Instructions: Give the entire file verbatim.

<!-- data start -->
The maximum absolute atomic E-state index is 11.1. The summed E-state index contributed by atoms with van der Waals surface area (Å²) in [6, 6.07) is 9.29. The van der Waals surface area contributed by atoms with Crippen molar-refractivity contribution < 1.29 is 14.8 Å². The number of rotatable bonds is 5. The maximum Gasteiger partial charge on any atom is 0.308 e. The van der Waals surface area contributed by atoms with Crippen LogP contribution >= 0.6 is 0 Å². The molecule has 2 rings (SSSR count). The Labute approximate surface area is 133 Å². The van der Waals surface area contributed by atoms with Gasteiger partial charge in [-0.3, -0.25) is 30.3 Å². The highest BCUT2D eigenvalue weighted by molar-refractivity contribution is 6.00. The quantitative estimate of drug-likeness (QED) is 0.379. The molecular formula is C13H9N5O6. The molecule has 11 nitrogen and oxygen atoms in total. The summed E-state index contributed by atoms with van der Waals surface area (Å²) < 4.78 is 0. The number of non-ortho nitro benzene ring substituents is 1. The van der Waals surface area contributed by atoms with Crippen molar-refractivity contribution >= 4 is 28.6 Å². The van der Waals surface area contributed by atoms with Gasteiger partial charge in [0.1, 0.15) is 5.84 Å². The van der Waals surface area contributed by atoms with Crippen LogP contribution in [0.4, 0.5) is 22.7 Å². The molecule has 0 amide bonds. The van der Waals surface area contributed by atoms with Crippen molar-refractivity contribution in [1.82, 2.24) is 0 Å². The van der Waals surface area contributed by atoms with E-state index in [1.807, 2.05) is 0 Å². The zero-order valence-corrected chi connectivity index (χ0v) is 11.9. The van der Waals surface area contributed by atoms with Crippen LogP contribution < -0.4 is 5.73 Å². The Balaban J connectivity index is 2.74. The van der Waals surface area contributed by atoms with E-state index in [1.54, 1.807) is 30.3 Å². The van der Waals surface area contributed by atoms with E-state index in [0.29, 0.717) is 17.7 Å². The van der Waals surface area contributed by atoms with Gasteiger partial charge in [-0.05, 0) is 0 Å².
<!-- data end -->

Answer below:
The maximum absolute atomic E-state index is 11.1. The summed E-state index contributed by atoms with van der Waals surface area (Å²) in [6, 6.07) is 9.29. The van der Waals surface area contributed by atoms with Crippen molar-refractivity contribution < 1.29 is 14.8 Å². The number of rotatable bonds is 5. The maximum Gasteiger partial charge on any atom is 0.308 e. The van der Waals surface area contributed by atoms with Crippen LogP contribution >= 0.6 is 0 Å². The molecule has 2 rings (SSSR count). The Labute approximate surface area is 133 Å². The van der Waals surface area contributed by atoms with Gasteiger partial charge in [-0.3, -0.25) is 30.3 Å². The highest BCUT2D eigenvalue weighted by molar-refractivity contribution is 6.00. The quantitative estimate of drug-likeness (QED) is 0.379. The molecular formula is C13H9N5O6. The molecule has 11 nitrogen and oxygen atoms in total. The summed E-state index contributed by atoms with van der Waals surface area (Å²) < 4.78 is 0. The number of non-ortho nitro benzene ring substituents is 1. The van der Waals surface area contributed by atoms with Crippen molar-refractivity contribution >= 4 is 28.6 Å². The van der Waals surface area contributed by atoms with Gasteiger partial charge in [0.1, 0.15) is 5.84 Å². The van der Waals surface area contributed by atoms with Crippen LogP contribution in [0.4, 0.5) is 22.7 Å². The molecule has 0 amide bonds. The van der Waals surface area contributed by atoms with Crippen molar-refractivity contribution in [1.82, 2.24) is 0 Å². The van der Waals surface area contributed by atoms with E-state index in [1.807, 2.05) is 0 Å². The zero-order valence-corrected chi connectivity index (χ0v) is 11.9. The van der Waals surface area contributed by atoms with Crippen LogP contribution < -0.4 is 5.73 Å². The Balaban J connectivity index is 2.74. The van der Waals surface area contributed by atoms with E-state index in [1.54, 1.807) is 30.3 Å². The van der Waals surface area contributed by atoms with E-state index in [0.29, 0.717) is 17.7 Å². The van der Waals surface area contributed by atoms with Gasteiger partial charge in [-0.05, 0) is 0 Å².